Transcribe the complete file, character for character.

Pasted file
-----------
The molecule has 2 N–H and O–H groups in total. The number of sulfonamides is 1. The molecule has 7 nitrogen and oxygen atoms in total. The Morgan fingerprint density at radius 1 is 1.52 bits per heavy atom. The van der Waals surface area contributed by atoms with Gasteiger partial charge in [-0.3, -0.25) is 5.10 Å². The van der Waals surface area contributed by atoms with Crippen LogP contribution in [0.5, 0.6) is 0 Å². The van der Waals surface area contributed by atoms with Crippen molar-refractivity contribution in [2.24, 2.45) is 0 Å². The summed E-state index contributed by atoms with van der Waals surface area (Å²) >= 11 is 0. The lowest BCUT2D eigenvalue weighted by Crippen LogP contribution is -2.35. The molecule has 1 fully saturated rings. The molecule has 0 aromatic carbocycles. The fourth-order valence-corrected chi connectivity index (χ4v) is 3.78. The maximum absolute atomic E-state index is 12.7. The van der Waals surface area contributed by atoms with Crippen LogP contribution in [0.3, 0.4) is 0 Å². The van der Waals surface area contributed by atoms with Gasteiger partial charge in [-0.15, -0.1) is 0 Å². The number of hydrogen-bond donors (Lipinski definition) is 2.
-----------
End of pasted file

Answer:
The molecule has 2 N–H and O–H groups in total. The number of sulfonamides is 1. The molecule has 7 nitrogen and oxygen atoms in total. The Morgan fingerprint density at radius 1 is 1.52 bits per heavy atom. The van der Waals surface area contributed by atoms with Gasteiger partial charge in [-0.3, -0.25) is 5.10 Å². The van der Waals surface area contributed by atoms with Crippen LogP contribution in [0.5, 0.6) is 0 Å². The van der Waals surface area contributed by atoms with Crippen molar-refractivity contribution in [2.24, 2.45) is 0 Å². The summed E-state index contributed by atoms with van der Waals surface area (Å²) >= 11 is 0. The lowest BCUT2D eigenvalue weighted by Crippen LogP contribution is -2.35. The molecule has 1 fully saturated rings. The molecule has 0 aromatic carbocycles. The fourth-order valence-corrected chi connectivity index (χ4v) is 3.78. The maximum absolute atomic E-state index is 12.7. The van der Waals surface area contributed by atoms with Crippen LogP contribution in [0.3, 0.4) is 0 Å². The van der Waals surface area contributed by atoms with Gasteiger partial charge in [-0.15, -0.1) is 0 Å². The number of hydrogen-bond donors (Lipinski definition) is 2.